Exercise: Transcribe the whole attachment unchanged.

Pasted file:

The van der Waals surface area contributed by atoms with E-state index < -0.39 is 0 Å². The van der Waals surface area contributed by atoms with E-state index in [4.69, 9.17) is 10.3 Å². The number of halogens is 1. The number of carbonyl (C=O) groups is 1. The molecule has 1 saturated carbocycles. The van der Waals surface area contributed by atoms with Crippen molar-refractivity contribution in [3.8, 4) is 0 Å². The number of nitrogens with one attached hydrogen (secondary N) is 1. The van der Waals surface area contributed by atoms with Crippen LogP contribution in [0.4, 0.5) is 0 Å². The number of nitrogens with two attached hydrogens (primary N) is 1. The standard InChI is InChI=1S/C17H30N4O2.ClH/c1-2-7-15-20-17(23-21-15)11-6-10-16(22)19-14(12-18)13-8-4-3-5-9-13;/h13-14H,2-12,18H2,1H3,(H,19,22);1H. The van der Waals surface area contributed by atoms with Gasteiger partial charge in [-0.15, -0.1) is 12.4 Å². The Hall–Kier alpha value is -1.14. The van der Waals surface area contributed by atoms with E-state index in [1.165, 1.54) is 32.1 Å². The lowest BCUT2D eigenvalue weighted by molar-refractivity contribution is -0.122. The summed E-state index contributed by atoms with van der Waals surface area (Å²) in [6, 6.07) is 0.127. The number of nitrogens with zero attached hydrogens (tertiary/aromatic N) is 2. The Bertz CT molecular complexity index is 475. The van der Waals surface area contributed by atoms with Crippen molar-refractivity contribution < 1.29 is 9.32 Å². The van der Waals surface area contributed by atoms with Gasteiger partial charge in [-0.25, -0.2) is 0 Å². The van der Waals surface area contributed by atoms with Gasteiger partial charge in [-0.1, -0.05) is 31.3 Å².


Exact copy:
The van der Waals surface area contributed by atoms with E-state index < -0.39 is 0 Å². The van der Waals surface area contributed by atoms with E-state index in [4.69, 9.17) is 10.3 Å². The number of halogens is 1. The number of carbonyl (C=O) groups is 1. The molecule has 1 saturated carbocycles. The van der Waals surface area contributed by atoms with Crippen molar-refractivity contribution in [3.8, 4) is 0 Å². The number of nitrogens with one attached hydrogen (secondary N) is 1. The van der Waals surface area contributed by atoms with Crippen LogP contribution in [0.4, 0.5) is 0 Å². The number of nitrogens with two attached hydrogens (primary N) is 1. The standard InChI is InChI=1S/C17H30N4O2.ClH/c1-2-7-15-20-17(23-21-15)11-6-10-16(22)19-14(12-18)13-8-4-3-5-9-13;/h13-14H,2-12,18H2,1H3,(H,19,22);1H. The van der Waals surface area contributed by atoms with Gasteiger partial charge in [-0.15, -0.1) is 12.4 Å². The Hall–Kier alpha value is -1.14. The van der Waals surface area contributed by atoms with E-state index in [1.165, 1.54) is 32.1 Å². The lowest BCUT2D eigenvalue weighted by molar-refractivity contribution is -0.122. The summed E-state index contributed by atoms with van der Waals surface area (Å²) in [6, 6.07) is 0.127. The number of nitrogens with zero attached hydrogens (tertiary/aromatic N) is 2. The Bertz CT molecular complexity index is 475. The van der Waals surface area contributed by atoms with Crippen molar-refractivity contribution < 1.29 is 9.32 Å². The van der Waals surface area contributed by atoms with Gasteiger partial charge in [-0.25, -0.2) is 0 Å². The van der Waals surface area contributed by atoms with Gasteiger partial charge in [-0.1, -0.05) is 31.3 Å².